Sunday, July 10, 2011

Taiwan AF Receives Upgraded Indigenous Fighters

Defense News


Taiwan AF Receives Upgraded Indigenous Fighters


TAICHUNG, Taiwan - Taiwan's Air Force took delivery of the first six upgraded F-CK-1 A/B Indigenous Defense Fighters (IDF) in a ceremony presided over by President Ma Ying-jeou at the state-run Aerospace Industrial Development Corp. (AIDC) here June 30.

AIDC began the $590 million Hsiang Chan Project in 2009 to conduct midlife upgrades on 71 of the 126 IDFs still in operation. All of the upgrades are scheduled for completion and delivery by the end of 2012, said Kang Shiah, AIDC senior vice president.

The Air Force has an option to upgrade the remaining 55 IDFs if budgeting allows, he said. AIDC built 130 IDFs in the 1990s to replace aging F-104 Starfighters.

The upgrades include a new glass cockpit, flight-control computer and multifunction display, and doubles the fighter's load of Tien Chien 2 (Sky Sword) air-to-air missiles to four. "We solved the DMS [digital map system] problem," Kang said.

The upgrades will also allow the IDF to carry the Tien Chien 2A anti-radiation missile and the Wan Chien (Ten Thousand Swords) cluster bomb. The Tien Chien missile family was developed by the military-run Chungshan Institute of Science and Technology, which assisted in the IDF's new upgrades and systems integration.

The 1st, 3rd and 9th Tactical Fighter Groups under the 443rd Tactical Fighter Wing (TFW) at Tainan Air Base will deploy the upgraded IDFs.

A second wing, the 427th TFW at CCK Air Base, Taichung, will continue to operate the remaining 55 IDFs until a decision is made on whether to continue the Hsiang Chan Project upgrades.

Local defense analysts said a decision to continue the program hinges on whether the U.S. releases new F-16C/D fighters, now on hold since 2006. Taiwan's fighter fleet includes 126 IDFs, 56 Mirage 2000s, 146 F-16A/Bs and about 60 F-5E/Fs. There are plans to retire the F-5 and Mirage fighters in the next five to 10 years, respectively.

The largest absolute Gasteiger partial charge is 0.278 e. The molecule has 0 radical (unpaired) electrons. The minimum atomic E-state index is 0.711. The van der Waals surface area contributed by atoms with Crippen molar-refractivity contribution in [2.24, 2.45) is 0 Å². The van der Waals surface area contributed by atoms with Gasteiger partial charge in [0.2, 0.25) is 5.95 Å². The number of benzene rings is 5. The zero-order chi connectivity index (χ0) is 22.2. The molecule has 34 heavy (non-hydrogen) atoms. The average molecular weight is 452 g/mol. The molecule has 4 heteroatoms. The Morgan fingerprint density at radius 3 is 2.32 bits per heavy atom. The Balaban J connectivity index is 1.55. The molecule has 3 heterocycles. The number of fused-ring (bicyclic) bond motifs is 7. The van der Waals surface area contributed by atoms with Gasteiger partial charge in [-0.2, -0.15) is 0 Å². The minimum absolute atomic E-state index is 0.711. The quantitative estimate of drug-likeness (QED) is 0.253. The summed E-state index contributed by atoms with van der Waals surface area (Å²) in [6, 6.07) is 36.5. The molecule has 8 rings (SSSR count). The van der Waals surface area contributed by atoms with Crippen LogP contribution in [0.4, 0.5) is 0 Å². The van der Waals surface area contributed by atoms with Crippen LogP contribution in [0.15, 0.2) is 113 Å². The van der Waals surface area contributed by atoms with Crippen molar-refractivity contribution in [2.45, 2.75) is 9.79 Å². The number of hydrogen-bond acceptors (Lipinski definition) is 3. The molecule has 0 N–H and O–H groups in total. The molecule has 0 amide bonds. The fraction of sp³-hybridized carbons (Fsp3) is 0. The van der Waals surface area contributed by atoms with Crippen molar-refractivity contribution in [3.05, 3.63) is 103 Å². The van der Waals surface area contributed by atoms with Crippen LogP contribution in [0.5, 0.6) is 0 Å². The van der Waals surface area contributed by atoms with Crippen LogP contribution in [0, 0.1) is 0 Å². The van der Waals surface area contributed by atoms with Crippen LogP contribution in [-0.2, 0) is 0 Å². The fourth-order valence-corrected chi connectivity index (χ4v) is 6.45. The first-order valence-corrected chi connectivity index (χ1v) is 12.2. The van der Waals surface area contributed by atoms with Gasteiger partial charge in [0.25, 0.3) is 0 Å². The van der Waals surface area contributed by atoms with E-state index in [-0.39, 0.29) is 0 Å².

During the ceremony, Ma called on the Ministry of National Defense, Ministry of Economic Affairs and AIDC to collaborate to replace aging AT-3 Tzu Chiang jet trainers. AIDC built 61 AT-3s during the 1980s to replace T-33A Shooting Star jet trainers.

The AT-3s are based at Taiwan's Air Force Academy, Kangshan Air Base, Kaohsiung, and are capable of carrying a variety of weapons, including anti-ship missiles, during a conflict. One AT-3 (0862) operated by the Thunder Tiger Aerobatics Team was on display at the ceremony.

In 2000, AIDC began a program that extends the life of the AT-3 until 2017, and the Air Force has begun looking for an advanced jet trainer to replace it. Taiwan military officials have made inquiries in South Korea about acquiring the T-50 Golden Eagle, built in a collaborative effort by Korea Aerospace Industries and Lockheed Martin, but Seoul's close relationship with China makes any sale unlikely.

AIDC has tinkered with an AT-3 upgrade variant known as the AT-5, but the program failed to gain Air Force support because of a lack of advanced jet trainer capabilities.

Also on display at the ceremony was a two-seat prototype of the IDF Goshawk. AIDC manufactured two C/D Goshawks but has no plans to mass-produce the fighter until the Air Force finds the budget to buy it, Kang said. Local analysts said the Goshawk build program could go forward if the U.S. fails to release new F-16s.

The U.S. is also holding a $4.5 billion upgrade program for Taiwan’s F-16A/Bs along with an F-16 fighter training program at Luke Air Force Base, Arizona.

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